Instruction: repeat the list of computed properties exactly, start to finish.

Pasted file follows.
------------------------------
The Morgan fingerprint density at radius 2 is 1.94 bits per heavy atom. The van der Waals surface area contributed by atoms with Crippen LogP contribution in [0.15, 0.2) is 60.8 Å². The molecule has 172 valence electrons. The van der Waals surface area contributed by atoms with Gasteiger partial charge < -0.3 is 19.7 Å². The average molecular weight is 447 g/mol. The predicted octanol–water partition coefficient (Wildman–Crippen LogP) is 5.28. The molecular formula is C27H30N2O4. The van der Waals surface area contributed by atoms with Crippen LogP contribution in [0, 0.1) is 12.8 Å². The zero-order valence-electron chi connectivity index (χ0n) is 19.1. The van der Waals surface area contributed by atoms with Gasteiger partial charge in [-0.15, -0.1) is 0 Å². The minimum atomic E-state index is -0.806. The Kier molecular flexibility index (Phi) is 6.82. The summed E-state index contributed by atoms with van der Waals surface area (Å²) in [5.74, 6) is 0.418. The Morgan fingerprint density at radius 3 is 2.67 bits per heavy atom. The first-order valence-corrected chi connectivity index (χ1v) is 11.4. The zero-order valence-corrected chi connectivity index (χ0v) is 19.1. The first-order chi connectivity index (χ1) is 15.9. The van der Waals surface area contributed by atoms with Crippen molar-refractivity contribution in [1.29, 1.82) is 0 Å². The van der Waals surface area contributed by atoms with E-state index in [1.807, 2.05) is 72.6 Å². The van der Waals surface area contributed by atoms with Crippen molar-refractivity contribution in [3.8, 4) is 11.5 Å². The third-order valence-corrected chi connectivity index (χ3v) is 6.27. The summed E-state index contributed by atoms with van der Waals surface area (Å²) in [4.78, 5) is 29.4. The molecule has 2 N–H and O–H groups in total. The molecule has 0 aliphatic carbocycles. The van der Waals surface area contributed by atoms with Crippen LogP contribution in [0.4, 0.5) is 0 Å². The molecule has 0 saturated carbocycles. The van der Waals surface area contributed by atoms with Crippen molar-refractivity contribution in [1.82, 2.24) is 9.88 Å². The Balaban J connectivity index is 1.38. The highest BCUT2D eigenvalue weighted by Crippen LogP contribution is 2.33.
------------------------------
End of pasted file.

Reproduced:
The Morgan fingerprint density at radius 2 is 1.94 bits per heavy atom. The van der Waals surface area contributed by atoms with Crippen LogP contribution in [0.15, 0.2) is 60.8 Å². The molecule has 172 valence electrons. The van der Waals surface area contributed by atoms with Gasteiger partial charge < -0.3 is 19.7 Å². The average molecular weight is 447 g/mol. The predicted octanol–water partition coefficient (Wildman–Crippen LogP) is 5.28. The molecular formula is C27H30N2O4. The van der Waals surface area contributed by atoms with Crippen LogP contribution in [0, 0.1) is 12.8 Å². The zero-order valence-electron chi connectivity index (χ0n) is 19.1. The van der Waals surface area contributed by atoms with Gasteiger partial charge in [-0.15, -0.1) is 0 Å². The minimum atomic E-state index is -0.806. The Kier molecular flexibility index (Phi) is 6.82. The summed E-state index contributed by atoms with van der Waals surface area (Å²) in [5.74, 6) is 0.418. The Morgan fingerprint density at radius 3 is 2.67 bits per heavy atom. The first-order valence-corrected chi connectivity index (χ1v) is 11.4. The zero-order valence-corrected chi connectivity index (χ0v) is 19.1. The first-order chi connectivity index (χ1) is 15.9. The van der Waals surface area contributed by atoms with Crippen molar-refractivity contribution in [1.29, 1.82) is 0 Å². The van der Waals surface area contributed by atoms with E-state index in [1.807, 2.05) is 72.6 Å². The van der Waals surface area contributed by atoms with Crippen molar-refractivity contribution in [3.8, 4) is 11.5 Å². The third-order valence-corrected chi connectivity index (χ3v) is 6.27. The summed E-state index contributed by atoms with van der Waals surface area (Å²) in [4.78, 5) is 29.4. The molecule has 2 N–H and O–H groups in total. The molecule has 0 aliphatic carbocycles. The van der Waals surface area contributed by atoms with Crippen LogP contribution in [0.4, 0.5) is 0 Å². The molecule has 0 saturated carbocycles. The van der Waals surface area contributed by atoms with Crippen molar-refractivity contribution in [1.82, 2.24) is 9.88 Å². The Balaban J connectivity index is 1.38. The highest BCUT2D eigenvalue weighted by Crippen LogP contribution is 2.33.